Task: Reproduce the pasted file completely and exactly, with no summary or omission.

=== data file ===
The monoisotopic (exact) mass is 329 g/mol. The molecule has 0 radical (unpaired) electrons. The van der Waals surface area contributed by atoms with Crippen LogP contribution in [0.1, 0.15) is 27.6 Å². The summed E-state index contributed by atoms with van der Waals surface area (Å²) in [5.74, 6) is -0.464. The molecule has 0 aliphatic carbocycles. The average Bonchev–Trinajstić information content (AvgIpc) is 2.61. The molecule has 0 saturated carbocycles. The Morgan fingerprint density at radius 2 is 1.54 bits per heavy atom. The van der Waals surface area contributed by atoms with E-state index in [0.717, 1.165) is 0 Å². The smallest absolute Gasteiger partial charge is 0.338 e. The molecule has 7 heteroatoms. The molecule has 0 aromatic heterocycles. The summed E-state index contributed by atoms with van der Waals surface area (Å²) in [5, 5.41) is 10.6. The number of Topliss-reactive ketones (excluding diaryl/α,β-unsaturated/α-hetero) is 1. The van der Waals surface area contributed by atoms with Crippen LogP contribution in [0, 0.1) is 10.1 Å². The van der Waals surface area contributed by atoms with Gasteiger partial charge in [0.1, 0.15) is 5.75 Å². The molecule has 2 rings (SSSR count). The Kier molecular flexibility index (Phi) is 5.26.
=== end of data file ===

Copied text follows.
The monoisotopic (exact) mass is 329 g/mol. The molecule has 0 radical (unpaired) electrons. The van der Waals surface area contributed by atoms with Crippen LogP contribution in [0.1, 0.15) is 27.6 Å². The summed E-state index contributed by atoms with van der Waals surface area (Å²) in [5.74, 6) is -0.464. The molecule has 0 aliphatic carbocycles. The average Bonchev–Trinajstić information content (AvgIpc) is 2.61. The molecule has 0 saturated carbocycles. The Morgan fingerprint density at radius 2 is 1.54 bits per heavy atom. The van der Waals surface area contributed by atoms with E-state index in [0.717, 1.165) is 0 Å². The smallest absolute Gasteiger partial charge is 0.338 e. The molecule has 7 heteroatoms. The molecule has 0 aromatic heterocycles. The summed E-state index contributed by atoms with van der Waals surface area (Å²) in [5, 5.41) is 10.6. The number of Topliss-reactive ketones (excluding diaryl/α,β-unsaturated/α-hetero) is 1. The van der Waals surface area contributed by atoms with Crippen LogP contribution in [0, 0.1) is 10.1 Å². The van der Waals surface area contributed by atoms with Gasteiger partial charge in [0.1, 0.15) is 5.75 Å². The molecule has 2 rings (SSSR count). The Kier molecular flexibility index (Phi) is 5.26.